A recruitment advert has been dropped by the College of Police following complaints from frontline officers.
Current police officers say the direct-entry ad insulted their intelligence. The online advert aimed at people outside the police force said potential recruits would be "within the top 1% of officers in the police service" in less than a year and a half.
It was targeted at those in other industries with a track record of leadership to be hired at superintendent or inspector level, “rather than having to work their way up from the rank of constable”.
Some officers complained the advert suggested constables do not have the "strategic experience" desired from these potential new recruits.
Chief Constable Mike Cunningham, the head of the College of Policing, was forced to apologise for the offence caused by the advert, which has now been removed.
John Apter National Chair of the Police Federation, which represents frontline officers, said: “This advert has prompted an understandable backlash from many of our members who work tirelessly doing an incredibly tough job to keep us safe every day.
"The tone of the advert and what it suggests is offensive and shows that those who have put the advert together are somewhat out of touch with policing.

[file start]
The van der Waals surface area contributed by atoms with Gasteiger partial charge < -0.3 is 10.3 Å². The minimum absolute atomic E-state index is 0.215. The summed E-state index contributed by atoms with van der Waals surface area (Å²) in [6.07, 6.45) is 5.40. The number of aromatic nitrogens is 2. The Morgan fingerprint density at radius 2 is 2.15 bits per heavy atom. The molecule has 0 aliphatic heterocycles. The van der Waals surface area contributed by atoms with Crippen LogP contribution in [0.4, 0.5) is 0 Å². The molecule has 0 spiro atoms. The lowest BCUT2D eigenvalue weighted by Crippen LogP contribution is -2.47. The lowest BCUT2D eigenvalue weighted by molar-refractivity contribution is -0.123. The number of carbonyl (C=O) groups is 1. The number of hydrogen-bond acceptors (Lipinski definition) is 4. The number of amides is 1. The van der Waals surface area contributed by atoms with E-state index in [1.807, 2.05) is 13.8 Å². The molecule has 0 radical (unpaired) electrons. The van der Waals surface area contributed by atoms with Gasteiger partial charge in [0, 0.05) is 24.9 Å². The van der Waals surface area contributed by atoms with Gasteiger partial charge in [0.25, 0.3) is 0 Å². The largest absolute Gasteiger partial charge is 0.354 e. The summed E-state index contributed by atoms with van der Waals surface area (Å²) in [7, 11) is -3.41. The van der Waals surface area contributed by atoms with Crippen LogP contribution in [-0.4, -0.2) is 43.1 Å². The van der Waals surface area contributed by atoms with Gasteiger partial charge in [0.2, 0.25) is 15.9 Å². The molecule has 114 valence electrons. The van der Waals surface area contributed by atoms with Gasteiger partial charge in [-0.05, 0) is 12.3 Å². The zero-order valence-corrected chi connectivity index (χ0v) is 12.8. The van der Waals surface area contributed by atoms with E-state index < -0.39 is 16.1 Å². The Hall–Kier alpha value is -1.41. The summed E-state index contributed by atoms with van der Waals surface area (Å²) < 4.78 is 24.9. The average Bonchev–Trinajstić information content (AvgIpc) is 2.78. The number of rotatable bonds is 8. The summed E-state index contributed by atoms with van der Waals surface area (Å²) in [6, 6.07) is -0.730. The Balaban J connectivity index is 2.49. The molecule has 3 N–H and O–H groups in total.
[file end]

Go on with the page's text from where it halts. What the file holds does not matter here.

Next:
“In response I have made a complaint to the College CEO, Mike Cunningham. He has since offered a full apology and a review into why this has happened.
“I would like to thank him for his swift response and action.”
The direct-entry system has garnered support from ministers and senior officers in recent years, as it hoped to diversify the talent pool within the police force.
Amber Rudd, then Home Secretary, said in 2016: “You must recognise that talent does not only come from within police ranks. It can be found elsewhere too, in both the public and the private sector.
“These men and women bring expertise from the worlds of finance, the civil service, the military and business. Expertise that can make a difference.”